By Richard Leathers, Global Quality Lead, Campden BRI
From geopolitical events and pandemics to natural disasters, cybercrime and regulatory changes, there are a huge number of challenges that affect the food and drink industry. These challenges cause cost and availability issues, making food fraud become an increasingly pressing concern.
Food fraud can lead to food safety issues, poor product quality and damaged brand reputations. When things go seriously wrong, such as the infamous Horsemeat Scandal that erupted a decade ago, it can often be that the industry was not prepared to effectively identify or address the potential for food fraud. No matter the nature of food fraud threats and other supply chain challenges, there are resilience strategies that can be adopted to help businesses navigate and effectively react.
Food fraud costs the global food and drink industry approximately €30 billion every year1. Additionally, trade in counterfeit and pirated goods has risen steadily over the last few years, now standing at 3.3% of global trade1. In 2022 alone, the number of suspicions of food fraud reported by the Food Fraud Network was approximately 6002. The number of cases of adulteration have increased globally by 30%, and 47% for counterfeit incidents, since 20203.
The issue is being compounded by climate change and global warming. Extreme weather events are becoming more common, with the number of climate-related disasters tripling in the last 30 years4. Wildfires, floods and droughts have a significant adverse effect on crop yields, causing availability issues. Rising costs from inflation also contribute as a driver of potential food fraud. A minority of unscrupulous suppliers may resort to adulteration and other malpractices to overcome these cost and availability pressures for fear of business loss, or to simply increase profits for financial gain.
Are you getting real beef? Food business operators must be sure about the details of their specific supply chains. (Photo: Closeup of home made beef burgers with lettuce and mayonnaise served on little wooden cutting board © Halim Lotososerdtsev | Dreamstime.com)
The horsemeat scandal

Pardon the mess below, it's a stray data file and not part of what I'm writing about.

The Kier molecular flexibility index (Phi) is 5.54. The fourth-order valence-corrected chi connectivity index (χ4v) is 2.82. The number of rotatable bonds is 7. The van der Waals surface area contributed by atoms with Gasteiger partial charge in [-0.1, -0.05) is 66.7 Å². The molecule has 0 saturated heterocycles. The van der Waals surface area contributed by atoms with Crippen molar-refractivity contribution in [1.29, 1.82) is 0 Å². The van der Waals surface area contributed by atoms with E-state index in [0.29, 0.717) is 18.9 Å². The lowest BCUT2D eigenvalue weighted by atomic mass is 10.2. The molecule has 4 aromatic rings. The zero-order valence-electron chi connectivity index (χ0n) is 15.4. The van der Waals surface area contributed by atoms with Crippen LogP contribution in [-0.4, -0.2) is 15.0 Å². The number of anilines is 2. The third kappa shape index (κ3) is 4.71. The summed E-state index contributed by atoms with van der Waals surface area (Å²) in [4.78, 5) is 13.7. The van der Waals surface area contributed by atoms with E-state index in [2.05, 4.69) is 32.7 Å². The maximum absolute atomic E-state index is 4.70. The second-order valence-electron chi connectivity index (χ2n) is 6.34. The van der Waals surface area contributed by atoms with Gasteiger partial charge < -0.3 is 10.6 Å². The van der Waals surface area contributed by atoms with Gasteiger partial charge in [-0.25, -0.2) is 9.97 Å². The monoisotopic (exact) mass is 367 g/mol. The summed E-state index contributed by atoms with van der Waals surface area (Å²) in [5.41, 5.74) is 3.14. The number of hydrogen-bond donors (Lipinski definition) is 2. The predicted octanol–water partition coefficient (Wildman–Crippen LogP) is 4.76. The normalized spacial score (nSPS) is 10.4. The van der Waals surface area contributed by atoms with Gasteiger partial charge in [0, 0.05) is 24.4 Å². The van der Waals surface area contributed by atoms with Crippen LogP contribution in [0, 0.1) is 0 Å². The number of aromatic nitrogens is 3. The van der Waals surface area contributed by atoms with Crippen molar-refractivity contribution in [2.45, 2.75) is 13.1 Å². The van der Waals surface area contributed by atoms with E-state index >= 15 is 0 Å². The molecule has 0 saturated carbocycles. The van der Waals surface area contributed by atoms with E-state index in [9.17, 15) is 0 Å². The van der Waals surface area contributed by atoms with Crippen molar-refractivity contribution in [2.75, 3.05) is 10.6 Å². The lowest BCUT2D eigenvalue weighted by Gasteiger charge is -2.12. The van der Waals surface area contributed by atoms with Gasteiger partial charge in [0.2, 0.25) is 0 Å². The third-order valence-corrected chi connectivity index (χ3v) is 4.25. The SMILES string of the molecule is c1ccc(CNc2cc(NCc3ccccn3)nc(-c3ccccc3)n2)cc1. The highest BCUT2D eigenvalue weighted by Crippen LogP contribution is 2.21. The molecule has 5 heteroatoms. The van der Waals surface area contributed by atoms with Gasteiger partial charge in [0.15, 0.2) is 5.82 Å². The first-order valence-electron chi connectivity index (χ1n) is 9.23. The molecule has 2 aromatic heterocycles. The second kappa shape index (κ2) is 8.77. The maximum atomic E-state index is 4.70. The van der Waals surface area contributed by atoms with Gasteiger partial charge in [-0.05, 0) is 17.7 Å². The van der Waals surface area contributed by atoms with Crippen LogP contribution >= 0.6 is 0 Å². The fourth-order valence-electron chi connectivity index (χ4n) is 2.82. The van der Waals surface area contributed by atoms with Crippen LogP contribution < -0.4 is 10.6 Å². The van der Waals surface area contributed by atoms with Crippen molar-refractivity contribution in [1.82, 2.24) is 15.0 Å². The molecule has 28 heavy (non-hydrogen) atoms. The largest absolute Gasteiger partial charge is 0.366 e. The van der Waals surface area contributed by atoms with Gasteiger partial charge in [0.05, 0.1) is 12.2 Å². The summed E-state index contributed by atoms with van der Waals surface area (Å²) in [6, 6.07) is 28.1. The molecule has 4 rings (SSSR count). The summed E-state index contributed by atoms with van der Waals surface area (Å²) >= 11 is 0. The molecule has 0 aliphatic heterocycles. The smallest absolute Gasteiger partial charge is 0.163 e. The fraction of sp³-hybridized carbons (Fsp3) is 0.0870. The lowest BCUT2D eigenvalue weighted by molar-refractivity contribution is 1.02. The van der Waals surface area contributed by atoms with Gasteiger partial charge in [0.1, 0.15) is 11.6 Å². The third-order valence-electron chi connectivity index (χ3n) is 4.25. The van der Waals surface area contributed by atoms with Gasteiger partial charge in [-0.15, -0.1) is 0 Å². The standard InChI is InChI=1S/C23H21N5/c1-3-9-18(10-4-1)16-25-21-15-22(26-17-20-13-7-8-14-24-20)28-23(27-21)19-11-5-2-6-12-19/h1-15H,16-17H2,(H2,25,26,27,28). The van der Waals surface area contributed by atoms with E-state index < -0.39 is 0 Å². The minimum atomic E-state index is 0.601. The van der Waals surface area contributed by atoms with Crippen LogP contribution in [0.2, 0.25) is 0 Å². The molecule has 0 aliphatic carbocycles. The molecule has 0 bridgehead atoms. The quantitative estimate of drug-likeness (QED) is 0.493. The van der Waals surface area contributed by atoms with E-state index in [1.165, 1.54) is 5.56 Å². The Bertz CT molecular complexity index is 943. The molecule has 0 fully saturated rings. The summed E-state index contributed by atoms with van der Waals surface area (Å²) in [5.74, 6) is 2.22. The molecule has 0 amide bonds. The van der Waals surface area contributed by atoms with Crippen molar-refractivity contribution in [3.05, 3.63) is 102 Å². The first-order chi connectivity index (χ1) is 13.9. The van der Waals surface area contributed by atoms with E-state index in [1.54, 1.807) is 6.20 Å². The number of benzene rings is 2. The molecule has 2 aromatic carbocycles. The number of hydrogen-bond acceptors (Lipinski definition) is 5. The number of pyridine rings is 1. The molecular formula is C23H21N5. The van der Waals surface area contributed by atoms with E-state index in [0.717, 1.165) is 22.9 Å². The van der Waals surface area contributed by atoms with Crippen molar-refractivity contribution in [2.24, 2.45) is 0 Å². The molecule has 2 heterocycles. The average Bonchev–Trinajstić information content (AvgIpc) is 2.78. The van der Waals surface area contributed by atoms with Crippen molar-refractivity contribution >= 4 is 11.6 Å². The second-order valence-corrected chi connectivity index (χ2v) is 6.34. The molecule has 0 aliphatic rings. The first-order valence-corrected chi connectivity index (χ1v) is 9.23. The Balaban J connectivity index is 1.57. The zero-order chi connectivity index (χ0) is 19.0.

The Horsemeat Scandal of 2013 surfaced due to The Food Safety Authority of Ireland testing a range of frozen ‘beef’ burgers and ready meals for the presence of DNA from undeclared species. It revealed that horse DNA was present in over one-third of tested beef burgers and the meat tested from some ready meals consisted of up to 100% horsemeat5.
Horse DNA was found well above trace levels, which exposed fraudulent substitution of beef for horsemeat – likely linked to rising costs and industry pressure for lower prices.
Despite the low risk to health, the scandal damaged numerous large brands and retailers, and led to product recalls, financial losses and a decline in consumer trust.
A decade on – managing food fraud today
Given the prevalence of food fraud, it is imperative that food business operators know the details of their specific supply chains. This will help them identify and prepare for threats in advance, prevent disruption, deal with unexpected challenges more effectively, and ensure continuity of supply of safe products.
One of the most important elements in helping navigate the issue of food fraud is ensuring there is a culture of trust and open communication within your supply chain. Strong supplier relationships built on transparent communication contributes significantly to supply chain resilience. If communication is poor, suppliers may be tempted to withhold important information that impacts both parties. This could be driven by malicious intent, fear of losing business, or simply a lack of understanding about the significance of the change. Therefore, open and honest communication is crucial for fostering effective supplier relationships and ensuring resilience.